Why do I love Le Marais so much?
I can’t explain it.
When I excitedly tell people that they simply must visit Le Marais, they predictably, with as much excitement, ask me what’s in Marais.
And I find myself trying to define what’s essentially ‘Je ne sais quoi’.
Le Marais rubs shoulders with Rue Rivoli with its well known names and chic vibe. It is one of Paris’ most trendiest neighbourhoods and, yes it has its share of sights. But what holds Marais distinct from the others is its expert level skills in magic. One minutes you’re standing in present-day Paris and past one doorway later, you’re in some inexplicable nostalgic narrative. Le Marais literally translates into ‘the marsh’ - which goes on to prove that this little district with its medieval streets and abruptly ending building know a thing or two about sleight of being. It knows how to transform.
When I try to remember how we wound up in this district, my memory fails me. I think Sahit was trying to get to some camera shops and we got off at the wrong station. In retrospect, it’s one of those many rendezvous Paris set up for us. We were looking for Bastille and were trying to make Google Maps talk to us when Saint Paul’s beckoned to me with its candy red door. That’s how we walked into our first European church. And you know what they say about your first time. Saint-Paul-Saint-Louis as it stands today was consecrated in the 17th Century - though a cemetery chapel dedicated to Paul the Hermit stood in its place from the 12th century. Growing up Catholic and the doctrine of asking for three graces upon visiting a church for the first time, has instilled some very evident vestigial reverence for the majesty of churches. Centuries of human devotion manifested in paintings, pillars, architecture, chandeliers, the works - the older the temple/church/mosque/place of worship, the better they are designed to render us silent with awe.
We stepped out of one of the side doors and walked into a cute little passage of sorts. I imagine that’s where the clergy’s apartments might have been. Le Marais needs neither a map nor an agenda. We were happy to be lost there. Walking in and out of stationery stores and bookshops, peeking into old store windows, slipping into quiet little gardens and generally photographing away like we were taking a cue from Mister Bean.
When a city offers so much, the living, breathing experience of Paris is often lost amongst the hop-on-hop-off buses, entry lines, selfie sticks and the like. A visit to Le Marais is perhaps the quickest way to be a part of Paris. Make a connection. And day dream that, maybe one day, this city will return the ardent love that you so feel for it.
Le Marais is a story. You can figure the important pages and go right to the exact chapter and read the important lines. Or you can take your time and let it unravel at it’s own pace. You might not finish the book in time. But you’ll have a more meaningful experience of the story. And there’s always the possibility of placing a bookmark where you left off and coming back another time. These were our thoughts as we strolled down the arcades of Place de Vosges. Yet another doorway and we found ourselves in a beautiful courtyard. Paris is just the best when it comes to stumbling upon treasure. We’d walked straight to Hôtel de Béthune-Sully. The garden appeared from nowhere that we half expected the Red Queen to walk out with her flamingoes for a game of croquet. No such thing happened though. We moseyed through the book shop for a bit and then left.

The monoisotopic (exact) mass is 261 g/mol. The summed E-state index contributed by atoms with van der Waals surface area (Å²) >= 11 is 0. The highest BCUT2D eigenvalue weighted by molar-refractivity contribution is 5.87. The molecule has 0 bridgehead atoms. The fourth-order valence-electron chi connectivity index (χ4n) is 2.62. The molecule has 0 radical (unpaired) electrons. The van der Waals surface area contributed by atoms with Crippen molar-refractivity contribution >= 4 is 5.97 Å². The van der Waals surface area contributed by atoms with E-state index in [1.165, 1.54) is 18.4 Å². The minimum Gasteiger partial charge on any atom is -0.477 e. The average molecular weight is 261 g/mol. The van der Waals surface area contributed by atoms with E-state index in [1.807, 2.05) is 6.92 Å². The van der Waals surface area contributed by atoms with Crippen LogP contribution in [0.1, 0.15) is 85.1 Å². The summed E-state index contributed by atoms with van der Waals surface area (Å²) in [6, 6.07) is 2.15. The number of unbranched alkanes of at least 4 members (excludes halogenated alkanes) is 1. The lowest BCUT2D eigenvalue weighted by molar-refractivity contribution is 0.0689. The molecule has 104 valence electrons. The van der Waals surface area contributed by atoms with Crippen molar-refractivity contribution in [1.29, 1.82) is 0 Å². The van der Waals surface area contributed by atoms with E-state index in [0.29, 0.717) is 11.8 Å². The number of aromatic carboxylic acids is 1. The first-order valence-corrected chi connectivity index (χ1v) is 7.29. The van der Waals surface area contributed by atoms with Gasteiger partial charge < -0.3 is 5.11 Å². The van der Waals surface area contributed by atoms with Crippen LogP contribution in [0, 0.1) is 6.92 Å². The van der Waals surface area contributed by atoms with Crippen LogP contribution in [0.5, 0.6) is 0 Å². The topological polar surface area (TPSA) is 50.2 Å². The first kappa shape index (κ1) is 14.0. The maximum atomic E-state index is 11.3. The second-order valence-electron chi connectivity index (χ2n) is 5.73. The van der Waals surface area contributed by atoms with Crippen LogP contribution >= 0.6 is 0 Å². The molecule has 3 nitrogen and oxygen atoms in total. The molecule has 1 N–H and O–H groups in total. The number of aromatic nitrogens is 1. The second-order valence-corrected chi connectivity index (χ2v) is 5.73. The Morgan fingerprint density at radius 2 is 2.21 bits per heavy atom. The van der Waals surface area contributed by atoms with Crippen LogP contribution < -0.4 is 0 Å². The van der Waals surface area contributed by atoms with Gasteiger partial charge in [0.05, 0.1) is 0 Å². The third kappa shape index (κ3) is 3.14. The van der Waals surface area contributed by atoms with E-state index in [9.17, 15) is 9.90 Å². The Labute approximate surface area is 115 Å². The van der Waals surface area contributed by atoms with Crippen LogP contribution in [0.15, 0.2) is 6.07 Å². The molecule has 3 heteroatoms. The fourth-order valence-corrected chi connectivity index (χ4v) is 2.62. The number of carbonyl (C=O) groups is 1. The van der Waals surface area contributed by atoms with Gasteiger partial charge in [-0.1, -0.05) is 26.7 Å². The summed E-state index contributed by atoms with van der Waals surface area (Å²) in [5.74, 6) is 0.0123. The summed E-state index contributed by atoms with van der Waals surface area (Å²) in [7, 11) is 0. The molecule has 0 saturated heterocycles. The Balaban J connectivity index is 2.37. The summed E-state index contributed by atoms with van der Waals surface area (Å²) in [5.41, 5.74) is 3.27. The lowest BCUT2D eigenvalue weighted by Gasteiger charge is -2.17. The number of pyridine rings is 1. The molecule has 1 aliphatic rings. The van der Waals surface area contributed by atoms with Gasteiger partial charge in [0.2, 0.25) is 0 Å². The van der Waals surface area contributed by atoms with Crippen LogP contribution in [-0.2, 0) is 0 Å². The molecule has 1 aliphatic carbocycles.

Now we really had to find those camera stores. We crossed the square in front of Hôtel de Ville and I wondered aloud why these places were called Hôtel when they weren’t hotels. Hôtel de Ville looks every inch the serious bureaucratic chambers that it is. It’s the seat of the Paris City Council and you see important looking people walking in and out of its doors. Not the leisurely tourist types. Turns out that Hotel is a term for townhouse and Hôtel De Ville specifically means Town Hall. You need to book in advance to gain access too a tour. But for us stumblers, a temporary exhibition featuring some of Paris’s most famous merchandise sufficed. We picked up a big coffee mug from the exhibition. It was indeed a day of unearthing treasures.
I wish we had taken the time to visit the Musee Carnavalet - would have been nice to see Paris through the ages. But it’ll just have to wait till next time; with Paris I know that there will be many next times. If you’re reading this, don’t bother putting the museum in your plans till the end of 2019. It’s closed down for renovations and maintenance. Another thing you might want to try is the falafel at L’as du Fallafel. Also maybe pay homage to Victor Hugo at #6 Place des Vosges - where once lived or Pablo Picasso at the Musée Picasso (Entry 12,50 Euros) . You can also check out some beautiful decorative items and fine art at the Musée Cognacq-Jay, (free entry). Le Marais is filled with cute stores, but the concept store Merci is something of an icon. Le Marais is a rabbit hole, and you know how lovely those things are.